Increasing evidences have shown that altered metal homeostasis might be involved in the progression of neurodegenerative diseases. The possible involvement of heavy metals in the etiology of PD followed primarily from the results of epidemiological studies [21–24] and Lewy bodies component analysis in the parkinsonian substantia nigra [25, 26]. The potential link between metal ions and the PD related protein αS was observed in in vitro experiments. Recent studies show that the binding affinities of αS for diverse metal ions are different, but the binding sites are similar for the majority of metal ions. For divalent cations such as Fe2+, Mn2+, Co2+,Ni2+ and Ca2+, they all bound non-specifically to the C-terminal domain of αS [27–29]. But for Cu2+, it has high affinity to the αS N-terminus, and low affinity to the C-terminus [27, 30, 31]. No conformational change of αS was observed at low ionic concentration of various ions. At high concentration of metal ions, K+, Na+, Li+, Cs+, and Ca2+ has no effect on the unfolded structure of αS, but Mn2+, Cd2+, Mg2+ and Zn2+ induce a small increase in α-helix contents, and Cu2+, Co2+, Fe3+ and Al3+ induce more α-helix contents [32, 33].
Recently, studies have shown that lanthanide ions might affect the neuronal systems, but the toxicological behaviours were very complicated and the effects depended on a variety of factors [34–36]. With the increasing applications of lanthanides in industry, agriculture and medicine [37–41], particularly for the people who has long-term exposure in the electronics components industry or mining, public concern pays more and more attention on the toxicity of the lanthanides. In this study, we characterized the interaction between lanthanide metal ions (Ln3+) with recombinant human αS and the binding sites (region) were determined using NMR spectroscopy. We found that lanthanide metal ions accelerated αS fibrillation much faster than divalent cations in vitro. Based on the interaction information, we proposed the mechanism by which lanthanide metal ions accelerated αS fibrillation in vitro.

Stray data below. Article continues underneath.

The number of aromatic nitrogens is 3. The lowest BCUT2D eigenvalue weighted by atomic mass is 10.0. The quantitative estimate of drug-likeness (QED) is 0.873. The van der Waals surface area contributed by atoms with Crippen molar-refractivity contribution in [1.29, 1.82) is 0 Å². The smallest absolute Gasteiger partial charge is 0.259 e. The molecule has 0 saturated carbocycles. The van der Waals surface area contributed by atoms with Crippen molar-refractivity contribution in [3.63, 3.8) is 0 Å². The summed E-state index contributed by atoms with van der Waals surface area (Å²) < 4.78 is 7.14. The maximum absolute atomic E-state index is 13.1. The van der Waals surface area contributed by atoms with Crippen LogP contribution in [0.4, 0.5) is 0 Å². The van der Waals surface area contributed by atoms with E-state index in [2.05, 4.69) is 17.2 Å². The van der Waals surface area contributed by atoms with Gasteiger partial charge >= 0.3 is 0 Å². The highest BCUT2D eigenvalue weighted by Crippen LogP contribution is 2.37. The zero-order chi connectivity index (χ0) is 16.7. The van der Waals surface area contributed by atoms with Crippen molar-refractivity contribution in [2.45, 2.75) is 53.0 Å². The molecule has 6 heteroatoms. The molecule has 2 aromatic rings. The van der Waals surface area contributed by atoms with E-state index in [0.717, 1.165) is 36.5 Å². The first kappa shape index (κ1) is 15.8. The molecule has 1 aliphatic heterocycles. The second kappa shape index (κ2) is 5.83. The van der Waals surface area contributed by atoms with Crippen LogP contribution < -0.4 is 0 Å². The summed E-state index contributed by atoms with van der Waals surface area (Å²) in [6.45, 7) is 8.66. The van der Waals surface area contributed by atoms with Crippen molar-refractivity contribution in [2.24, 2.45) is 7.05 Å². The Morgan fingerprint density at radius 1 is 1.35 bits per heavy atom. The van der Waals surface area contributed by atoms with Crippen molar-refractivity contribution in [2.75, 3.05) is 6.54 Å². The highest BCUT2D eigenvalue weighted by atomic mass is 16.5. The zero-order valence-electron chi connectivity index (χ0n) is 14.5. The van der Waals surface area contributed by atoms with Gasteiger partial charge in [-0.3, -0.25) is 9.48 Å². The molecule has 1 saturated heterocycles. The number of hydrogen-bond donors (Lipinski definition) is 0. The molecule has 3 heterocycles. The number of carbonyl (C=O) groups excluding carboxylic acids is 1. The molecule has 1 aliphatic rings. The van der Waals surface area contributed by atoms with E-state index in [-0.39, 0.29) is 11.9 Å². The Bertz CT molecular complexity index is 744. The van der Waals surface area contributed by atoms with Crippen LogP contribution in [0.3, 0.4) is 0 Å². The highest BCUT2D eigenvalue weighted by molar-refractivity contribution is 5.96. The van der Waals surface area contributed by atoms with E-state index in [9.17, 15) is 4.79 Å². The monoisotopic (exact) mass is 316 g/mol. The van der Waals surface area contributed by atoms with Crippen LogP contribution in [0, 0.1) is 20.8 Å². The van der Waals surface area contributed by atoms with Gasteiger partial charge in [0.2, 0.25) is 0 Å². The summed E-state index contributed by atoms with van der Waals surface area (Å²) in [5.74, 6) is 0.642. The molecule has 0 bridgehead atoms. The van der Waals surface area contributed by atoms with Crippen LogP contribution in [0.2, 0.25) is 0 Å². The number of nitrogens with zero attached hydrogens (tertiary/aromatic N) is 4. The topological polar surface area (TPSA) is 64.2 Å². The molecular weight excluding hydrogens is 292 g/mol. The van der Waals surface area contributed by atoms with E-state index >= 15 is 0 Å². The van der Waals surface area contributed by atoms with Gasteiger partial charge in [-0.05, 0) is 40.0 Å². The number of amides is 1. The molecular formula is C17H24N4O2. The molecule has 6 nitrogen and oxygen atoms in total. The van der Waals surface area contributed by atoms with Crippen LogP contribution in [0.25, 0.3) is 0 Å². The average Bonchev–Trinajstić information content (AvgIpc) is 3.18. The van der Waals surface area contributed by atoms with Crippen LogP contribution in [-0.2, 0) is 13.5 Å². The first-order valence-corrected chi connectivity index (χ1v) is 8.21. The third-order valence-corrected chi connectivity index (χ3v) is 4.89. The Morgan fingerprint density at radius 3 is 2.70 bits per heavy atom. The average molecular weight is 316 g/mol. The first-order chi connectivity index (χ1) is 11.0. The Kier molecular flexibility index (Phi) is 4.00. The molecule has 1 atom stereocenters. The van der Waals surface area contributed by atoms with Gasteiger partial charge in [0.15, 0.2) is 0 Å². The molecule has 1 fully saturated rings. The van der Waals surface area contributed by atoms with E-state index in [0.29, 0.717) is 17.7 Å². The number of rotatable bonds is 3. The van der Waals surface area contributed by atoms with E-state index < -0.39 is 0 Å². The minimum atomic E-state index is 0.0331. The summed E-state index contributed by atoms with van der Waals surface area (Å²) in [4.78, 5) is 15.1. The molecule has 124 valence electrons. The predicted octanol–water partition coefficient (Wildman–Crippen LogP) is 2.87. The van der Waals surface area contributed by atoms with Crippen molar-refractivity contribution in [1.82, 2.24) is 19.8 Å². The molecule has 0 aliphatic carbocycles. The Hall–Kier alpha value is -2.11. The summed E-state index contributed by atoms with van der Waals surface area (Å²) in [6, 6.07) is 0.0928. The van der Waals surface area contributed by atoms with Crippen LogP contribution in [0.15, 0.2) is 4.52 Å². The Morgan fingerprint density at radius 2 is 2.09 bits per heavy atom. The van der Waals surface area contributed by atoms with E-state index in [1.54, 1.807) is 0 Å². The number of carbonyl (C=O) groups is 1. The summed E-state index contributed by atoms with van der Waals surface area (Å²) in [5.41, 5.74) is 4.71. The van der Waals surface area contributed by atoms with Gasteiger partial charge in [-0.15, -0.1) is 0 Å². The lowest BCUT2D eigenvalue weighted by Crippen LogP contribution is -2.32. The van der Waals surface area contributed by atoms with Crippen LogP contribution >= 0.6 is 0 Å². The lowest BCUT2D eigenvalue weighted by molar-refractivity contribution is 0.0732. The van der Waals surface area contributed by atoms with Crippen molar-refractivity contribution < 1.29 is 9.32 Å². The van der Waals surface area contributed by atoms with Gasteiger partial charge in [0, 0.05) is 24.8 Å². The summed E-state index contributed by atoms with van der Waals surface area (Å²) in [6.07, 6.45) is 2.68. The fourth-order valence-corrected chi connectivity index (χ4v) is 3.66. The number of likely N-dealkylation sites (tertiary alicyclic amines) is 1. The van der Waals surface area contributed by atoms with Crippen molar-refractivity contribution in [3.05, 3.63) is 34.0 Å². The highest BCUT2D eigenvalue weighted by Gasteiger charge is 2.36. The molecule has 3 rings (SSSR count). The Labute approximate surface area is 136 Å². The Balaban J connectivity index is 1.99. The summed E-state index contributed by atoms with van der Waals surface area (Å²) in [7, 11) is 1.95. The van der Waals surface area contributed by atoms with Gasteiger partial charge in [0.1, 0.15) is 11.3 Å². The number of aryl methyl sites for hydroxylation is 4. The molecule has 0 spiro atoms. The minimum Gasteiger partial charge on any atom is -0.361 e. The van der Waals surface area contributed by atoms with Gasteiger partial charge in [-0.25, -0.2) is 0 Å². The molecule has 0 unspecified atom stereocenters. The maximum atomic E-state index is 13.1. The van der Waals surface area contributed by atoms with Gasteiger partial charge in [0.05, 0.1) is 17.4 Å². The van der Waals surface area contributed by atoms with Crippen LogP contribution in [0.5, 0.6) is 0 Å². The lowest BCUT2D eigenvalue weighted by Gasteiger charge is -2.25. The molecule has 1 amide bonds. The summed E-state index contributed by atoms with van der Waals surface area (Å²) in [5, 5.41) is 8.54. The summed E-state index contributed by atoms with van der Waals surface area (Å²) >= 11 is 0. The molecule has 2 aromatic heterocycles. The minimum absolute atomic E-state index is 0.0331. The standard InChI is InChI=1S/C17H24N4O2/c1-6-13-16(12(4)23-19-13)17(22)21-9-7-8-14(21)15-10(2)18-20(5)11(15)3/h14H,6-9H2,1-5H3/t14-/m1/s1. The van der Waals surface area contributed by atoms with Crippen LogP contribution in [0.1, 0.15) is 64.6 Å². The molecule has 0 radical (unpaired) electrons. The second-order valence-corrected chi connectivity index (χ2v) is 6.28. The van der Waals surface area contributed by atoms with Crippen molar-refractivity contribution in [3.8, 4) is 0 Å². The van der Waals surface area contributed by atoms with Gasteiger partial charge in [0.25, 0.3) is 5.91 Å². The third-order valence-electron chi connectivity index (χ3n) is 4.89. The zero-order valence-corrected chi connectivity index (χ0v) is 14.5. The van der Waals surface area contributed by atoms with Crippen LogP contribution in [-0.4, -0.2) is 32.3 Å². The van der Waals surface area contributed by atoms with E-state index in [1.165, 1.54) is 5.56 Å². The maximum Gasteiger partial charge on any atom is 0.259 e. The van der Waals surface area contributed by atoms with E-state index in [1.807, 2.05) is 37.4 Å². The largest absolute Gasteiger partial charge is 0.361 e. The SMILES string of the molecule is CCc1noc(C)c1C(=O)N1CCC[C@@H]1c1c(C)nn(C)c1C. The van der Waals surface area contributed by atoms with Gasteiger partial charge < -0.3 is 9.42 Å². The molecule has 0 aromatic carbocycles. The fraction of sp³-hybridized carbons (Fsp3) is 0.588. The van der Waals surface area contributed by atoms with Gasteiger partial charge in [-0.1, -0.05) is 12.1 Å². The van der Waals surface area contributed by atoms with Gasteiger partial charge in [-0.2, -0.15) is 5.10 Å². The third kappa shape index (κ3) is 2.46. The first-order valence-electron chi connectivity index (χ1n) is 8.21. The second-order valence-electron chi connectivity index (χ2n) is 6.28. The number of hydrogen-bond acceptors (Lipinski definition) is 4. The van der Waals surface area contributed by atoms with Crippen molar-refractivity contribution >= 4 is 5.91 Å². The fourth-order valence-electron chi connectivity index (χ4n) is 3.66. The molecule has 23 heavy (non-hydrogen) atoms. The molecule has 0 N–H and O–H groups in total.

Results and discussion
Lanthanide metal ions binding sites determination
The intensity ratios of cross peaks in the presence (I) and absence of Lu3+ (I0) were also shown in Fig. 2d-f. When the molar ratio of Lu3+/αS decreased from 4/1 to 1/1, the signal intensity of residues located in the C-terminal region decreased, whereas small or no change was observed for the residues in the N-terminal and NAC regions. We also noticed that many cross peaks of C-terminal residues disappear when αS/Lu3+ ratio decreased further to 1/10 (Additional file 1: Figure S1), suggesting that binding with Lu3+ slows down αS conformational exchange rate.
We also used 1D 1H spectra to obtain information on the roles of αS aromatic side chains in lanthanide binding. The 1H NMR spectra of αS in D2O (6.3-7.5 ppm) comprised the side chains of different aromatic residues: Phe (F4, F94), Tyr (Y39, Y125, Y133, Y136) (Additional file 1: Figure S2 and Figure S3), and the signals were assigned according to previous reports . In the presence of low concentration lanthanide ions (Tb3+ and Dy3+), the Tyr signals intensity decrease significant, and with lanthanide ions (Tb3+ and Dy3+) concentration increasing, the Phe signals were further affected, suggesting lanthanide ions bound preferentially to C-terminus and might have transient weak interactions with N-terminal and NAC regions, consistent with 1H-15N HSQC spectra.